When violent White Supremacists show up to “protest” in your city, what will you do?

7 min readAug 19, 2017


by Malkia Cyril, executive director of Center for Media Justice

As one of my favorite journalists Jelani Cobbs asserted in a recent article on the white supremacist attacks in Charlottesville, Virginia: “We have entered a new phase of the Trump era. The breach that Trump has courted since he first emerged in public life has become apparent; it is more deadly and its architects more emboldened. What happened in Virginia was not the culminating battle of this conflict. It’s likely a tragic preface to more of the same.”

He’s right. There is a shift underway, rooted in a long history of American white exceptionalism, nationalism and vigilante violence. It is a shift brought into sharp focus by the explicit bigotry and authoritarianism that has laid claim to the White House. To resist anti-Black violence, respond to the resurgence of white nationalist vigilante violence, and advance a vision of fairness and equity, we will need the resources to mitigate the growing risk of resistance.

No question, it can feel terrifying to directly oppose violent white nationalists when they are on the march. The threat of bodily harm isn’t the only fear. An increasingly authoritarian Department of Justice has reached out the long arm of its law to demand the IP addresses of anti-Trump protestors, as reported by The Hill. The possibility that our digital security could be breached in order to criminalize constitutionally-protected protest is yet another thing to fear.

White supremacy is on the march, and thousands of brave people are confronting it head on. But our capacity to do so is weakened when our legal and journalistic organizations measure the basic rights of free speech, free press, and free assembly against a constitutional standard that has long been unequally applied. In the context of an entrenched racial hierarchy and under the blinding glare of ahistoric constitutional absolutism, people of color simultaneously face discriminatory censorship and the systematic denial of the basic right to dissent and participate — while being assaulted by fighting words that drive episodic and systemic violence, both physical and virtual. This is as true on social media as it is in the news media. It is as true in our schools as it is in sports and entertainment.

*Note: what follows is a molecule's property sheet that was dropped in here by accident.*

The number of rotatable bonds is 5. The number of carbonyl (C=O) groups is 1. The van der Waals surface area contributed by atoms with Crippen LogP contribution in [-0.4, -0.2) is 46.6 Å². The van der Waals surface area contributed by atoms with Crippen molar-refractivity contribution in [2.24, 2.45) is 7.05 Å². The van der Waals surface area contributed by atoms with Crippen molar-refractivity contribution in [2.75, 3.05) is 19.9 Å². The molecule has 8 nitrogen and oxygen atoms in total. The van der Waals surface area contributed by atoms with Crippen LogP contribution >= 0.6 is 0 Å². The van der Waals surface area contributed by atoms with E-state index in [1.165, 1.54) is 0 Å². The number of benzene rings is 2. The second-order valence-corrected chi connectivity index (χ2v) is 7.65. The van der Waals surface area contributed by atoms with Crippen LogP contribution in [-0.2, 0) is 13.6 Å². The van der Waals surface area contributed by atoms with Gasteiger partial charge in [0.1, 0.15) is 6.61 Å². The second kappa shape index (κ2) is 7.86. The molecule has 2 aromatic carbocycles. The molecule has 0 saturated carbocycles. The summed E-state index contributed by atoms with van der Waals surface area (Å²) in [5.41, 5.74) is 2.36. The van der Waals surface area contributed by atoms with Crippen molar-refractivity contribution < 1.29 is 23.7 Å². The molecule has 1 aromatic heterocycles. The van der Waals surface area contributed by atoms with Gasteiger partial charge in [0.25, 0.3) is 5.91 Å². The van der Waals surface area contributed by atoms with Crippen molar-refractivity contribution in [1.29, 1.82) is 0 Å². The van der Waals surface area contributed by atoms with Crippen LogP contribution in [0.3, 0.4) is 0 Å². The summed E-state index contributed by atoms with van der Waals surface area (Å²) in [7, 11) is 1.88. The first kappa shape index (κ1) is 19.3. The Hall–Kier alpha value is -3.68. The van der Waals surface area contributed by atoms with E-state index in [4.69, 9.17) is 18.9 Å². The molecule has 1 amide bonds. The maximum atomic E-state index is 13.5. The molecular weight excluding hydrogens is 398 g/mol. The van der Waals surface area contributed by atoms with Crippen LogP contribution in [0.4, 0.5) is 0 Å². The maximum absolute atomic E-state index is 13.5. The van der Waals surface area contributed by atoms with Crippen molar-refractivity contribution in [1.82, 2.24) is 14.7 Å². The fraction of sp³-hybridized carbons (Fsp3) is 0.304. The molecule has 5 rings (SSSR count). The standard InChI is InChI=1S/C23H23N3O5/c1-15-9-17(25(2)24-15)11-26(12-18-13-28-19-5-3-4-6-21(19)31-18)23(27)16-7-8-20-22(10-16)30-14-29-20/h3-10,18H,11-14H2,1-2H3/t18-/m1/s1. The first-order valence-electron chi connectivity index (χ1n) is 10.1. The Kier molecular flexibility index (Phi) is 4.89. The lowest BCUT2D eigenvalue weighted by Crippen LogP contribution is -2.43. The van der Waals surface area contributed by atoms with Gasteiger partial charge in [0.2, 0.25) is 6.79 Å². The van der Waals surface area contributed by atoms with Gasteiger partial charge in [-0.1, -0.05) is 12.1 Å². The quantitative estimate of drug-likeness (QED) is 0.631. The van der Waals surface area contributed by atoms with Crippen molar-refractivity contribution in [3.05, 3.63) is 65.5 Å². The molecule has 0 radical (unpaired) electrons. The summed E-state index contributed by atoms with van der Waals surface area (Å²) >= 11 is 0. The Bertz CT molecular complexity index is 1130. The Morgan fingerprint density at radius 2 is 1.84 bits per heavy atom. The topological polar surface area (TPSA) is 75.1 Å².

Systemic censorship of voices of color and anti-racist voices demands that we not only speak, but that we lay claim to the infrastructure of meaning. It requires that we develop communications plans at a movement scale, that we leverage racial justice leadership to help keep the Internet open, and pressure social media and tech companies to divest from blatant white nationalism even as we tear down both cultural and structural monuments to white supremacy.

Perhaps that’s why, rather than fear driving many of us back into our homes, hope and a shared vision are driving us into the street to raise our voices against the rising tide of violent white nationalism that threatens us all. My heart swells for Charlottesville. For Durham. For Boston, where a series of so called “free speech” white nationalist rallies are being resisted. We are not crouching in anemic fear. We are joining together across the lines of race, class and faith in powerful collective action driven by Black leadership, migrant voices, trans bodies, and by a deep, profound love for human rights.